Poly Pantry 2 Go
The Poly Pantry plays a critical role to more than 1,000 students, distributing more than 43,000 perishable and non-perishable food, cookware and hygiene supplies last year through its storefront in the Bronco Student Center.
When the campus shifted to remote and virtual operations, the pantry’s staff knew it needed to find a way to safely serve campus’ most vulnerable students, many of whom lost their jobs and no longer had a reliable source of healthy food.
In the fall, the pantry re-opened as “Poly Pantry 2 Go” with no-contact, curbside pickup. The service is open two days a week by appointment, servicing nearly 40 students a day.
Like many Cal Poly Pomona students, Iris Avalos has felt the squeeze as the pandemic restricted movements, closed school campuses, and forced people to stay home. Every day for the past year, Avalos and her daughter, Jayleene, sit together in the living room or kitchen, both wearing Bronco sweatshirts and ready to learn: Avalos taking sociology classes and Jayleene in 5th grade.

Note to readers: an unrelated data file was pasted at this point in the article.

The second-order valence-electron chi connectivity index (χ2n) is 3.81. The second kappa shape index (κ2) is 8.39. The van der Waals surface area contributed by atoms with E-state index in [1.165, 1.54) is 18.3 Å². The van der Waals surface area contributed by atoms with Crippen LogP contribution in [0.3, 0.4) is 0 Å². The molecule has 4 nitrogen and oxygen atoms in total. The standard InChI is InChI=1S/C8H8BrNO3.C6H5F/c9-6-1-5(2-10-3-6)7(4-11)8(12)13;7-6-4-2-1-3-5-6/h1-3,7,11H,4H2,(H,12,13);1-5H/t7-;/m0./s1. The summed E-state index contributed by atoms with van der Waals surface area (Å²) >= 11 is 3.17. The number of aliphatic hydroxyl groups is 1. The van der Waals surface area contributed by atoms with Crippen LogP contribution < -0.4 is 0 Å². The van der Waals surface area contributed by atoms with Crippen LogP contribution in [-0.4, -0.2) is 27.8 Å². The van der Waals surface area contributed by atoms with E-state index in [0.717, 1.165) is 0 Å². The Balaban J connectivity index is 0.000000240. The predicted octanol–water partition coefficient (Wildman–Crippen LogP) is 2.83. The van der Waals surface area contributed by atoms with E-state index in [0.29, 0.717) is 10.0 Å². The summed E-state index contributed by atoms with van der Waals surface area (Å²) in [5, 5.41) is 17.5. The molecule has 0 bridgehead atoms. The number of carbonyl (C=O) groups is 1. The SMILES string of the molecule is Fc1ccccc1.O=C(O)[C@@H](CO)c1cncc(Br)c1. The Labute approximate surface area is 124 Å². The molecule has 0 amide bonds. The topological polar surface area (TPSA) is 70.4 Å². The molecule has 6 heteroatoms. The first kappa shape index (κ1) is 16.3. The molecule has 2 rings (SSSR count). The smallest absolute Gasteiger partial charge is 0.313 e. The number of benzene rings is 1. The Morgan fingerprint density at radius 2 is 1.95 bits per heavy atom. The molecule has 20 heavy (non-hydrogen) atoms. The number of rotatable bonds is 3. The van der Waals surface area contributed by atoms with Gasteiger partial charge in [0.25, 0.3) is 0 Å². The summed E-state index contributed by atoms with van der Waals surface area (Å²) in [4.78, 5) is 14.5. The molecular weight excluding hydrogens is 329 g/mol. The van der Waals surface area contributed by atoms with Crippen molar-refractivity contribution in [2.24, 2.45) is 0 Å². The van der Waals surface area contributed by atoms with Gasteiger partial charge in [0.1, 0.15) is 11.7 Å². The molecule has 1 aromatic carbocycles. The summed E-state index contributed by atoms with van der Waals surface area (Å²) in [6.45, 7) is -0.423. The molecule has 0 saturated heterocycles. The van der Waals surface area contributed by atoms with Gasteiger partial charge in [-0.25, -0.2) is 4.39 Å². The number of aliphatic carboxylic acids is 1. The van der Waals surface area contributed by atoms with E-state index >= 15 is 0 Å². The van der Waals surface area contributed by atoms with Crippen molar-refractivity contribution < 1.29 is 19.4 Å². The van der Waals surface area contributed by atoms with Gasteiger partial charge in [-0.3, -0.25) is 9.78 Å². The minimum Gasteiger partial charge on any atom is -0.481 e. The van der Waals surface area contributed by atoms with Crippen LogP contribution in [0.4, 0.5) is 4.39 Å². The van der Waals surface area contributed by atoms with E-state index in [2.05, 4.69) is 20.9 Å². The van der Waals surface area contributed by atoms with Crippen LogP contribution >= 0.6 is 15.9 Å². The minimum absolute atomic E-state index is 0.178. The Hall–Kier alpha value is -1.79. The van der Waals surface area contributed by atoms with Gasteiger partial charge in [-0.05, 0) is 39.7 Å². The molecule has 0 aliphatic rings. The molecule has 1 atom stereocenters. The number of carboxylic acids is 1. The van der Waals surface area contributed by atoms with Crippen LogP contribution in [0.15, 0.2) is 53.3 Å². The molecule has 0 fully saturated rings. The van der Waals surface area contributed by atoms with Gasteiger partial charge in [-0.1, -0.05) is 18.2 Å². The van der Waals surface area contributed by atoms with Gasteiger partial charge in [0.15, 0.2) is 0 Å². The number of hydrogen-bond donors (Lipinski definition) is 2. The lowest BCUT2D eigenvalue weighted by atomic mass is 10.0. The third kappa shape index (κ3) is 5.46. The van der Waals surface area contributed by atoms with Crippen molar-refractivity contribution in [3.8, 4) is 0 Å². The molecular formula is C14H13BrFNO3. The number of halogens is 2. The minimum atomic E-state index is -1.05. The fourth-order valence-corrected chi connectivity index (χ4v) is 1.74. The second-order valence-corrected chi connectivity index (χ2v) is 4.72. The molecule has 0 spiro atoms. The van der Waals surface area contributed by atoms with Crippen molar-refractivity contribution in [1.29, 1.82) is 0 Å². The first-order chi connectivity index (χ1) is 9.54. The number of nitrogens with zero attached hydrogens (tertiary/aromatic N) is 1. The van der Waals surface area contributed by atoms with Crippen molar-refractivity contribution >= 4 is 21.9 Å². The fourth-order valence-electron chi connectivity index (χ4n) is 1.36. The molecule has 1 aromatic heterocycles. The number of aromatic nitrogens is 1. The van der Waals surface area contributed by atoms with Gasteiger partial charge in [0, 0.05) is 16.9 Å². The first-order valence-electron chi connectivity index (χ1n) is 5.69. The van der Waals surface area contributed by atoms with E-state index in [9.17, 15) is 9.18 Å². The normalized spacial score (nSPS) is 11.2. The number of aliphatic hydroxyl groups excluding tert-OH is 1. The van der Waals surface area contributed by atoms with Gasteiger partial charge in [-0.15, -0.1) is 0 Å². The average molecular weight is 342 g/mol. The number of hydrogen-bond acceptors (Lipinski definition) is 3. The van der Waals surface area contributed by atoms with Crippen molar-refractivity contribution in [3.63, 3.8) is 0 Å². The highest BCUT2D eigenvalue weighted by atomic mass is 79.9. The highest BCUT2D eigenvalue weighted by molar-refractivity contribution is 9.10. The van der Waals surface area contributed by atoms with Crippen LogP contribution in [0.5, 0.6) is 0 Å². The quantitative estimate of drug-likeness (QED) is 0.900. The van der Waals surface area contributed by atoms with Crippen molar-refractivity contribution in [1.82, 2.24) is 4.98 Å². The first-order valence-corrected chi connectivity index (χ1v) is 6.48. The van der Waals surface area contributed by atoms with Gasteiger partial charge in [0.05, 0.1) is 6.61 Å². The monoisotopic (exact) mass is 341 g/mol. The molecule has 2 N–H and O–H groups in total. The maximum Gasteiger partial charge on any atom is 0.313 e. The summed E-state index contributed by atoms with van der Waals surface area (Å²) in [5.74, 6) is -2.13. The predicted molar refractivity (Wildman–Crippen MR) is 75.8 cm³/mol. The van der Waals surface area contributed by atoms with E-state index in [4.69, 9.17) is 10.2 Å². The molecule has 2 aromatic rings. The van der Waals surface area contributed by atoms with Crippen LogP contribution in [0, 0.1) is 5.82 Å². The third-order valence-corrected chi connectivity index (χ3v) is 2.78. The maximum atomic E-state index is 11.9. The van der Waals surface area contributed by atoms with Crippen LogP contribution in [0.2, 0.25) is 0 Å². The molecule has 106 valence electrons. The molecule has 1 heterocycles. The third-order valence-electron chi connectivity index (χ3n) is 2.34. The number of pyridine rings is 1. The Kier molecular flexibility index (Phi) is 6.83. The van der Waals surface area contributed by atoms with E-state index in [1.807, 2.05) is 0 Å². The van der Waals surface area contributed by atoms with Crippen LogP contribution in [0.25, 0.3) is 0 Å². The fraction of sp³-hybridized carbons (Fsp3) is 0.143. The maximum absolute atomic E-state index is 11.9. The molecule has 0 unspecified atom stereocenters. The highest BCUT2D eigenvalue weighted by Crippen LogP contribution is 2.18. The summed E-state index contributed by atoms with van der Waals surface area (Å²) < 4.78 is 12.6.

Before the pandemic, if you asked Avalos what her biggest hurdle to online education was, she would have said having only one home computer. With two students in the house, she would have paused her own education to make the path easier for Jayleene to graduate over herself – an easier decision to make than purchasing a second computer.
Now, Avalos has her own laptop and hotspot, thanks to the University Library loaner program. Jayleene can also see her mom persevere through college and a full-time job during the pandemic.